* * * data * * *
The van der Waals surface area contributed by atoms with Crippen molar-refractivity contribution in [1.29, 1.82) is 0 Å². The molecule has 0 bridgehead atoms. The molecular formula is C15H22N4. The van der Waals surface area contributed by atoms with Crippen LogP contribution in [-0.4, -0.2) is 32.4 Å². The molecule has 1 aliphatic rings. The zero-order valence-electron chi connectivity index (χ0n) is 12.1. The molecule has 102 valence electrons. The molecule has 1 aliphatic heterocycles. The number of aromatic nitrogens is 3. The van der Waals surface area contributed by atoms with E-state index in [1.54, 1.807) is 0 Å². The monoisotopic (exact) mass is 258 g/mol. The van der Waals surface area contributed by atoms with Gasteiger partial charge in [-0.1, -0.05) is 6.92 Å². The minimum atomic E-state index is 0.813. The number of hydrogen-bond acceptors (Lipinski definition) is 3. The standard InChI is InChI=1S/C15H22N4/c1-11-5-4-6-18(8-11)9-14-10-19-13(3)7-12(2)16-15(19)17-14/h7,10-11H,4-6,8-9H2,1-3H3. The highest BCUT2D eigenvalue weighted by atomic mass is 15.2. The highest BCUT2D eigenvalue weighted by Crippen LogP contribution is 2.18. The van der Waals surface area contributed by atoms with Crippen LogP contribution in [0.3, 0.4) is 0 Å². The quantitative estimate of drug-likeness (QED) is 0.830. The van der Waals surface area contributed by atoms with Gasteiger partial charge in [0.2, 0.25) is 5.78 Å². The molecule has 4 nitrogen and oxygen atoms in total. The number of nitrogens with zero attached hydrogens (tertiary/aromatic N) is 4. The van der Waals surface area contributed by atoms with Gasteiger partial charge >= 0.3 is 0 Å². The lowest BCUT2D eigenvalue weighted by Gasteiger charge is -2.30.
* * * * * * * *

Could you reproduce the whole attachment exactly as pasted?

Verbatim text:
The van der Waals surface area contributed by atoms with Crippen molar-refractivity contribution in [1.29, 1.82) is 0 Å². The molecule has 0 bridgehead atoms. The molecular formula is C15H22N4. The van der Waals surface area contributed by atoms with Crippen LogP contribution in [-0.4, -0.2) is 32.4 Å². The molecule has 1 aliphatic rings. The zero-order valence-electron chi connectivity index (χ0n) is 12.1. The molecule has 102 valence electrons. The molecule has 1 aliphatic heterocycles. The number of aromatic nitrogens is 3. The van der Waals surface area contributed by atoms with E-state index in [1.54, 1.807) is 0 Å². The monoisotopic (exact) mass is 258 g/mol. The van der Waals surface area contributed by atoms with Gasteiger partial charge in [-0.1, -0.05) is 6.92 Å². The minimum atomic E-state index is 0.813. The number of hydrogen-bond acceptors (Lipinski definition) is 3. The standard InChI is InChI=1S/C15H22N4/c1-11-5-4-6-18(8-11)9-14-10-19-13(3)7-12(2)16-15(19)17-14/h7,10-11H,4-6,8-9H2,1-3H3. The highest BCUT2D eigenvalue weighted by atomic mass is 15.2. The highest BCUT2D eigenvalue weighted by Crippen LogP contribution is 2.18. The van der Waals surface area contributed by atoms with Crippen LogP contribution in [0.3, 0.4) is 0 Å². The quantitative estimate of drug-likeness (QED) is 0.830. The van der Waals surface area contributed by atoms with Gasteiger partial charge in [0.2, 0.25) is 5.78 Å². The molecule has 4 nitrogen and oxygen atoms in total. The number of nitrogens with zero attached hydrogens (tertiary/aromatic N) is 4. The van der Waals surface area contributed by atoms with Gasteiger partial charge >= 0.3 is 0 Å². The lowest BCUT2D eigenvalue weighted by Gasteiger charge is -2.30.